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Date of Award

7-26-2004

Degree Type

Dissertation (On-Campus Access Only)

Degree Name

Doctor of Psychology (PsyD)

Committee Chair

James B. Lane, PhD

Second Advisor

Jay C. Thomas, PhD, ABPP

Abstract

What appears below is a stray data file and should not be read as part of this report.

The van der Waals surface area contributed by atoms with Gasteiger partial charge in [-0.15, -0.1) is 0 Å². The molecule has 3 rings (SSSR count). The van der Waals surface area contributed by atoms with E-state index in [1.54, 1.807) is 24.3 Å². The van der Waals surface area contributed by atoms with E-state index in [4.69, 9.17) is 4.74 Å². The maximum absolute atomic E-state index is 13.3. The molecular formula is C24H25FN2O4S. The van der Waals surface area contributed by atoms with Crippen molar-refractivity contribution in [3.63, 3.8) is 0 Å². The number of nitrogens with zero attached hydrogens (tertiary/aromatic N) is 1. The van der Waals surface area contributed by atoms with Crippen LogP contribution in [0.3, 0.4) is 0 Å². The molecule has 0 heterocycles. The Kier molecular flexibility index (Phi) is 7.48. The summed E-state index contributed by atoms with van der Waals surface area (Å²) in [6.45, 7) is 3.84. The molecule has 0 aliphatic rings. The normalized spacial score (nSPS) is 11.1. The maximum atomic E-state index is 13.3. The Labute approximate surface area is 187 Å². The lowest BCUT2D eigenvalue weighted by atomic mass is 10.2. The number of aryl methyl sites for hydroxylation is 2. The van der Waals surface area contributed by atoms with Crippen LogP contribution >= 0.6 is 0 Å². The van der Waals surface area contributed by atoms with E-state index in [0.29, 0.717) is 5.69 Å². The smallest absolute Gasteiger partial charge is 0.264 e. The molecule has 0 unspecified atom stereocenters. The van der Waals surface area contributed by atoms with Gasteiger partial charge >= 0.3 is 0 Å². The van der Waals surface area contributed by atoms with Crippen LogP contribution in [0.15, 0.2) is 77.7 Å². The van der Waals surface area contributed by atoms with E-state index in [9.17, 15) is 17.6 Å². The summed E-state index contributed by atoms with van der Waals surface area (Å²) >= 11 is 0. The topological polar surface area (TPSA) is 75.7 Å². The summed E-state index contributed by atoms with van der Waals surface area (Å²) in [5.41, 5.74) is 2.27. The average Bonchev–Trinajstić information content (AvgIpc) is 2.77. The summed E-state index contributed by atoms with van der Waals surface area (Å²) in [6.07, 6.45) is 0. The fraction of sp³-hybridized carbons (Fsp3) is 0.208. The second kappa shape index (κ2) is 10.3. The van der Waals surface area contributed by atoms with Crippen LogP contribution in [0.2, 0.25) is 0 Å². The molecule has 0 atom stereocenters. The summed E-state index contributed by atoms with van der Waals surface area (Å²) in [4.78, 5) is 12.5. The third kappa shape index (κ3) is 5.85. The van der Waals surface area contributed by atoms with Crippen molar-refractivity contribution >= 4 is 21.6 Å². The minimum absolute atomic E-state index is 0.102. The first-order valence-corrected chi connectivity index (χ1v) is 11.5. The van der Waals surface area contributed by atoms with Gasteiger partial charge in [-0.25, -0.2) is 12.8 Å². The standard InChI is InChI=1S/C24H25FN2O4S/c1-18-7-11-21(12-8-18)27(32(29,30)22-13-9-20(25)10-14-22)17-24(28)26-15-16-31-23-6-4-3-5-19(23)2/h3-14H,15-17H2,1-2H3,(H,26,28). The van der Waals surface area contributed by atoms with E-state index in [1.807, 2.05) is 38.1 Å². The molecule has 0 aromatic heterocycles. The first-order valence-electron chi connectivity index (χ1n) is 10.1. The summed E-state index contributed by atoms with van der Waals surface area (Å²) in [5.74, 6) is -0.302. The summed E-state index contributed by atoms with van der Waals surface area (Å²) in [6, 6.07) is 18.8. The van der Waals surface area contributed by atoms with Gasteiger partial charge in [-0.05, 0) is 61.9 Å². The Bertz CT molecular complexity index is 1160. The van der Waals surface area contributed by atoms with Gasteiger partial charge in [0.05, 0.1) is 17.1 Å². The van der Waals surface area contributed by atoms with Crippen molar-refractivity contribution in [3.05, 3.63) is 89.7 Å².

Anorexia Nervosa (AN) is a well-documented disorder with serious psychological and physiological problems. Treatment for AN can include both inpatient and outpatient psychotherapy. Recently, online communities focusing on the maintenance of AN behaviors have formed. As little is known about the population of these communities, a survey was conducted to define users. Results demonstrated the majority of respondents were Caucasian females living in the United States between the ages of 18 to 22 years and had participated for over one year. Most participants would not meet DSM-IV criteria for Anorexia Nervosa. A majority of participants reported they were not currently participating in any type of psychotherapy. There was a clear sense of community reported, and nearly half reported finding others with similar interests or shared beliefs and having a safe place to talk to be most valuable. The instability of the community was reported to be the number one problem, but many individuals also reported that non-eating disordered individuals coming in to learn how to be anorexic was also a noteworthy problem.

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